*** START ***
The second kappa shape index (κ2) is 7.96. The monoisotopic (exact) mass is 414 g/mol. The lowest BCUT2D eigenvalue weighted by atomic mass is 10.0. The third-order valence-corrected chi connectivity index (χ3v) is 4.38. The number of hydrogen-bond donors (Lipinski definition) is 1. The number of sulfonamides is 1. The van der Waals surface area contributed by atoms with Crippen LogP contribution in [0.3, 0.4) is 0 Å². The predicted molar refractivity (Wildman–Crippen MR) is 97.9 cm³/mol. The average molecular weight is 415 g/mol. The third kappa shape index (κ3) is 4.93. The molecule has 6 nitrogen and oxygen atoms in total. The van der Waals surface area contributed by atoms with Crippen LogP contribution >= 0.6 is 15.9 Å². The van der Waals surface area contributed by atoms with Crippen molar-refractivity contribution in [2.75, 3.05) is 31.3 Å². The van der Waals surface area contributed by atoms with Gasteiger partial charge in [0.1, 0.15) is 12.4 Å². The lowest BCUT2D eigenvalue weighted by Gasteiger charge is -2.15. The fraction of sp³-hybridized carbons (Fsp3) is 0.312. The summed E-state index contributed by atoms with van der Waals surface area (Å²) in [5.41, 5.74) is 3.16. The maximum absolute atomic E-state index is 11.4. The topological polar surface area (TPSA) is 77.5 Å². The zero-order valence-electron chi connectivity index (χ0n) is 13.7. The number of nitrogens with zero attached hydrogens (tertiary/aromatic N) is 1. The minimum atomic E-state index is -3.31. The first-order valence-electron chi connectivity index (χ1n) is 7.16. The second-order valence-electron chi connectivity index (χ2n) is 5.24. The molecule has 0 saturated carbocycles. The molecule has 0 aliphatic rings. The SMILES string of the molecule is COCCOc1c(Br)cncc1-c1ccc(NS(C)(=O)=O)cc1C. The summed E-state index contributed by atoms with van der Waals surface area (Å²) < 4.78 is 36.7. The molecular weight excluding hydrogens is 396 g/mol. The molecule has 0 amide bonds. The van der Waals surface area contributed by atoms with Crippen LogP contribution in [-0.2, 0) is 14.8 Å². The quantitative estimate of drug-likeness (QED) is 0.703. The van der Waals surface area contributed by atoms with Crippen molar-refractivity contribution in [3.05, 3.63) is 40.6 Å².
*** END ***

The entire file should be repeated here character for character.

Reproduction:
The second kappa shape index (κ2) is 7.96. The monoisotopic (exact) mass is 414 g/mol. The lowest BCUT2D eigenvalue weighted by atomic mass is 10.0. The third-order valence-corrected chi connectivity index (χ3v) is 4.38. The number of hydrogen-bond donors (Lipinski definition) is 1. The number of sulfonamides is 1. The van der Waals surface area contributed by atoms with Crippen LogP contribution in [0.3, 0.4) is 0 Å². The predicted molar refractivity (Wildman–Crippen MR) is 97.9 cm³/mol. The average molecular weight is 415 g/mol. The third kappa shape index (κ3) is 4.93. The molecule has 6 nitrogen and oxygen atoms in total. The van der Waals surface area contributed by atoms with Crippen LogP contribution >= 0.6 is 15.9 Å². The van der Waals surface area contributed by atoms with Crippen molar-refractivity contribution in [2.75, 3.05) is 31.3 Å². The van der Waals surface area contributed by atoms with Gasteiger partial charge in [0.1, 0.15) is 12.4 Å². The lowest BCUT2D eigenvalue weighted by Gasteiger charge is -2.15. The fraction of sp³-hybridized carbons (Fsp3) is 0.312. The summed E-state index contributed by atoms with van der Waals surface area (Å²) in [5.41, 5.74) is 3.16. The maximum absolute atomic E-state index is 11.4. The topological polar surface area (TPSA) is 77.5 Å². The zero-order valence-electron chi connectivity index (χ0n) is 13.7. The number of nitrogens with zero attached hydrogens (tertiary/aromatic N) is 1. The minimum atomic E-state index is -3.31. The first-order valence-electron chi connectivity index (χ1n) is 7.16. The second-order valence-electron chi connectivity index (χ2n) is 5.24. The molecule has 0 saturated carbocycles. The molecule has 0 aliphatic rings. The SMILES string of the molecule is COCCOc1c(Br)cncc1-c1ccc(NS(C)(=O)=O)cc1C. The summed E-state index contributed by atoms with van der Waals surface area (Å²) < 4.78 is 36.7. The molecular weight excluding hydrogens is 396 g/mol. The molecule has 0 amide bonds. The van der Waals surface area contributed by atoms with Crippen LogP contribution in [-0.2, 0) is 14.8 Å². The quantitative estimate of drug-likeness (QED) is 0.703. The van der Waals surface area contributed by atoms with Crippen molar-refractivity contribution in [3.05, 3.63) is 40.6 Å².